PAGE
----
Case Status: Victory. Settled on Favorable Terms

Riotte v. Wadsworth Atheneum Museum of Art

Kate Riotte had worked for the Wadsworth Atheneum Museum of Art (“Museum”) for six years when she was summarily fired for asking the wrong questions about an equity policy that the museum was developing.

In February 2021, she volunteered to serve on a cross-level Diversity, Equity, Accessibility, and Inclusion Working Group, which was formed to educate employees about the museum’s plans to align its programs around the principle of racial equity.

In March, Riotte and other Working Group members were asked to review a draft website that was designed to explain the new policy to the public.  The Working Group was invited to comment if they had “any thoughts or concerns about wording.”  Riotte replied the next day with a few questions. Among them, she asked for more information to help her understand why equity was essential for the growth of the museum. And she asked if the museum had specifics on how racial equity was desirable or attainable for an institution such as a museum.

Within ten days, she was fired.

Riotte Tries to Conciliate

Shortly after Riotte replied to the email, Joe Bun Keo, one of the two co-chairs of the Working Group, wrote back that he was “quite confused by [her] questions” and that “[f]rom first glance, it can be interpreted as [her] being a proponent for the allowing the continuation of oppression.”

Keo insisted that the museum could attain racial equity by “implementing changes in hiring practices, wage disparities, and the destruction of the dominant white male Eurocentric narrative that permeates through the current culture and language of the museums as a whole.”  As an example, he asked “why have an exhibition about beautiful porcelain sugar vessels and not discuss the slavery that was rampant during the sugar trade at the time.”

Anne Rice, the other co-chair, emailed Riotte with some information on the museum’s equity philosophy and pressed her to study it.  She told Riotte that “museums have historically been oriented from and towards European white culture.” As a result, the museum industry was complicit with “systemic racism,” which she viewed as “ubiquitous in American culture.”

Riotte began to study the material that Rice had given her. She was hopeful that she would have further discussions with Keo and Rice to better understand the proper role of equity at the museum. However, museum officials had different ideas.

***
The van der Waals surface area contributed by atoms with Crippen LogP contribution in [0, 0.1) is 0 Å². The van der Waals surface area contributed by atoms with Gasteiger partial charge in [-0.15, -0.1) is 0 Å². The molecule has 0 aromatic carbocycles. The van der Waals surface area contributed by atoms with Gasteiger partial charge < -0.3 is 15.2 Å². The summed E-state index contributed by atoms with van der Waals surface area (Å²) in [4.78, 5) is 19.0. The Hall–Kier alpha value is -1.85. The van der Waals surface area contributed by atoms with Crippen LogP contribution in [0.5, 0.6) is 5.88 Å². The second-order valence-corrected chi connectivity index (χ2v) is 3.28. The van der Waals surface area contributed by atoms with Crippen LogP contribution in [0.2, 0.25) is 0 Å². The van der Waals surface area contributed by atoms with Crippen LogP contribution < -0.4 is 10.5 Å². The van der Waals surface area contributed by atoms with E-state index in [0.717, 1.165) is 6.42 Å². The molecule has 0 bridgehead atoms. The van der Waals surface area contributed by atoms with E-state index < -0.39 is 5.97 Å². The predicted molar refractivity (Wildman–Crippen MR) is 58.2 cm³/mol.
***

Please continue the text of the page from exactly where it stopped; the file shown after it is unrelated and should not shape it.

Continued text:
“We don’t think she can stay”

A few days later, two other museum officials, Michael Dudich, Deputy Director of Operations, and Linda Roth, Riotte’s acting supervisor, called Riotte via Zoom. Dudich and Roth allowed that some of Kate’s questions reflected an honest effort to understand the museum’s equity policy, but they felt that other parts of her email crossed the line, particularly her questioning why racial equity was desirable. They thought this betrayed doubt about the policy as a whole, possibly even a political agenda.

Dudich told Riotte that he found her email offensive, especially because she addressed her questions to Keo, a “person of color.” He instructed Riotte to look up the concept of “allyship” and warned her that if she harbored any doubts about the idea of racial equity, she might not have a future in the museum industry.

Riotte realized her efforts to salvage her job had failed when, a few days later, she overheard Dudich say, “We don’t think she can stay.” She was told to go home and “self-reflect.” Several hours later, museum officials disabled her email account.

Three days later, Dudich and Roth called Riotte to fire her. In his subsequent letter of termination, Dudich wrote that:

“While questioning and seeking understanding are acceptable and encouraged workplace behaviors, the opinions you expressed in your email of March 11, 2021 to the co-chairs of the DEAI working group were highly confrontational to the museums [sic] core espoused institutional values.

While we had hoped with time you may have come to understand that equity in the workplace is anything but “detrimental” and that it is both “desirable and attainable,” the line you crossed offended to the degree that it has robbed us of this time. As such, we are not comfortable with you remaining as a member of the museum staff. “

CIR filed suit under a Connecticut law that extends First Amendment protections for freedom of speech to private employees.

Updates on this Case

Museum Fires Employee for Questioning Equity

  • Case Updates

On March 8, 2023, the Center for Individual Rights filed suit in the United States District Court for the District of Connecticut on behalf of Kate Riotte, a former curatorial administrator at the Wadsworth…

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